I have been a fan of Barnett’s geopolitical insights since I saw his TED talk. I just came across something he offered in a Q & A forum over on Wikistrat, and was encouraged by the following A to a posted Q:
Q: Greg R. Lawson – Dr. Barnett, I have always been struck by your immense optimism at the general direction of global affairs and that the imperatives of economics will lead to increasingly greater cooperation among already established as well as rising powers. Yet, the “Jacksonian” instinct (as referred to by Prof. Walter Russell Mead) is still prevalent in the US. Do you fear that political leaders may manipulate latent bellicosity within the American body politic in order to keep China, relative to the US, “down.” Obviously, this is already inherent in things like the AirSea Battle concept, but I am thinking beyond only the confines of the Pentagon.
A: I don’t doubt that if Mitt Romney got elected – what with all the Bush neocons advising him – that we’d see some attempt at re-establishing a sense of US “primacy.” But Obama’s turn here is more than a swing to the other impulse (“leading from behind”), it’s a right-sizing effort that presupposes – correctly, I believe – that the U.S. has entered a period of globalization’s maturation in which America’s ability to lead by fiat has been significantly diminished. So Romney’s advisers can dream all they want of putting America back in the driver’s seat, but it ain’t gonna happen to any degree they’ll happily recognize as successful. Those days are gone, with the “unilateral moment” (Krauthammer’s term) of the 1990s having been as artificial – in structural terms – as that of the 1950s (that caused by the flattening effect of World War II).
I don’t note such things with an eye toward declinist arguments. I have argued at length in my books that America’s nearly seven-decade-long grand strategy of encouraging the spread of a globalization based on the “American system” (states uniting, economies integrating, collective security, network building, etc.) has succeeded beyond – what should be defined – as our wildest dreams (think back to 1945 and realize what a world we’ve created). It has enabled a spreading of the global wealth that, in turn, is in the process of effectively erasing the Great Divergence (1800-2000) in wealth accumulation between the West and the Rest. That’s arguably the greatest single foreign policy achievement in U.S. history – and world history to boot.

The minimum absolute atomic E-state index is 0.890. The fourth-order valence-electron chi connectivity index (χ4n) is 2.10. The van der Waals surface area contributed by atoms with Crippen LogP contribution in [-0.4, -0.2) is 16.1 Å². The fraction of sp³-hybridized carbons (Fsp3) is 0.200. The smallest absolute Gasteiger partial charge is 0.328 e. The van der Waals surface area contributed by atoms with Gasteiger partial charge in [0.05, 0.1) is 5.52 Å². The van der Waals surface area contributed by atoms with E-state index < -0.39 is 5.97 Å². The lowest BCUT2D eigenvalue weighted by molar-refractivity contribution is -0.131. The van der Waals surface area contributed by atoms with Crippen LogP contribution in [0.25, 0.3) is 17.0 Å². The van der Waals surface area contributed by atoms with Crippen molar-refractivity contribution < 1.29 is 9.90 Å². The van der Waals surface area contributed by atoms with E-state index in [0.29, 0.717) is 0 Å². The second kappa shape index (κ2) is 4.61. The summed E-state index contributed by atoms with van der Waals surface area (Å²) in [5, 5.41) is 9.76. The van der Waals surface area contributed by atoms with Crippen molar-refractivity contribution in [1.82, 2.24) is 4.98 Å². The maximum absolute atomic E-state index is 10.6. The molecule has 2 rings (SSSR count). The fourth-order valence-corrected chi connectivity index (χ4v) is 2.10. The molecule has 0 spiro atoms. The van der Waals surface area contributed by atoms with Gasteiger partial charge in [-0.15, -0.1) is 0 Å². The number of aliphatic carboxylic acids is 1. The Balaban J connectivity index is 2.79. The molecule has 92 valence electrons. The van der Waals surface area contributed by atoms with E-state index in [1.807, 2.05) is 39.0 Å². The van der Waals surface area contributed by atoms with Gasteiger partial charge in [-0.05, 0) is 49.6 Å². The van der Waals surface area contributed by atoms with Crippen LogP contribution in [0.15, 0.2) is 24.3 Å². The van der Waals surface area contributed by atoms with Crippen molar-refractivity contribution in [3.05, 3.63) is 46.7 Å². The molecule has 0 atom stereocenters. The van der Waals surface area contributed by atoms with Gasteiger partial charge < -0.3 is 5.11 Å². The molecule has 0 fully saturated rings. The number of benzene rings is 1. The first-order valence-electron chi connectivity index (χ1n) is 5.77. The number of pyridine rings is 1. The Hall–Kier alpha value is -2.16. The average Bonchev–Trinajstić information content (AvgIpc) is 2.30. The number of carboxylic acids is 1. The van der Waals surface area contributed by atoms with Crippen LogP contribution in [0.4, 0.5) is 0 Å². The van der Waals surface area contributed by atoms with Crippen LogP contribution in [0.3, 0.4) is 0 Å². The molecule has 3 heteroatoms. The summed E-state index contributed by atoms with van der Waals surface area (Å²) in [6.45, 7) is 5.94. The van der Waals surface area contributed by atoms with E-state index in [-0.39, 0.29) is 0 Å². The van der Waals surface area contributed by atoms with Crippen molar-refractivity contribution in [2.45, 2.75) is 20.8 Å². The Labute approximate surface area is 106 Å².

But that success has created challenges. Demographic aging among our traditional allies means we need new allies – to put it bluntly – if we’re going to manage the messy and long-term job of settling globalization’s remaining economic frontiers (or what some have myopically reduced to only the “war on terror” or a “struggle against radical Islam”). Successor allies are obvious enough: rising economic powers with expanding global interests and growing defense budgets. Problem is, that’s basically China and India, two natural future allies that our current generation of foreign policy leaders have a hard time imagining – except in a two-versus-one manner (namely, India + America versus China).
And that’s actually where you locate the surviving impulse of the neocon “primacists”: we imagine India can be made to help keep China “down,” lest this world of our creating be hopelessly warped by Chinese authoritarianism. [That and Obama’s cynical downsizing of primacy to mean that America can summarily execute any individual on the planet that it so chooses to define as its mortal enemy.]
On this score, I suggest Conrad Black’s brilliant biography of Franklin Delano Roosevelt. In it, Black offers the argument that Roosevelt didn’t “cave in” to the Soviets (Yalta) or get duped by Stalin, but rather he maintained a supreme confidence that the U.S. system would simply outperform the Soviet one – thus he could not conceive of the Russians ever winning any future global struggle.
Well, it turns out FDR was right, and I’m arguing today (see my January 2011 Esquire article, “When China Ruled the World”) that we should exhibit the same calm confidence regarding “rising” China. China’s economic rise was achieved through completely unremarkable means: Beijing got rid of babies for four-plus decades and reduced the country’s non-working population from 80% (1965) to 40% (2010). Now, due to that success and others, China ages demographically at three times the rate of the United States: we’re both roughly 36 years “old” (mean age) now, but by 2050 America will just be reaching 40 while China will be 47-48 years “old.”
We may, in our current fears, imagine China will get rich and nasty before it gets old, but it ain’t gonna happen. Healthcare and environmental costs, not to mention stupendously rising dependence on foreign energy and food, will slow Chinese growth down dramatically, making it far harder to keep both the military (guns) and increasingly restive public (butter) happy.
So I not only reject the residual “primacy” impulse because it’s structurally untenable (What? Are we to somehow stop all these rising powers that we purposefully encouraged over the past decades?) but because it’s pointless. China is the only great power package we can imagine in classic expansionistic terms (even as a grade-school reading of Chinese history says otherwise), and so we dream up as our next great challenge a quasi-containment strategy for East Asia (Obama’s cynical “strategic pivot”), when what we should be doing is moving toward an understanding achieved with China of how our global security interests overlap quite nicely in every other region in the world.
But as I’ve noted with Obama on this score: I see internal motives primarily at work here. Obama must justify his strategic withdrawal from Southwest Asia and so requires a scarier tale that “commands” him in this way. The “big war” crowd in the Pentagon greedily embraces this because it fits the self-serving needs of the Air Force and Navy in their counter-revolution against COIN and all that it has cost them in lost procurement (when, in truth, it has set them on the correct path of “the many and the cheap” versus “the few and the absurdly expensive”).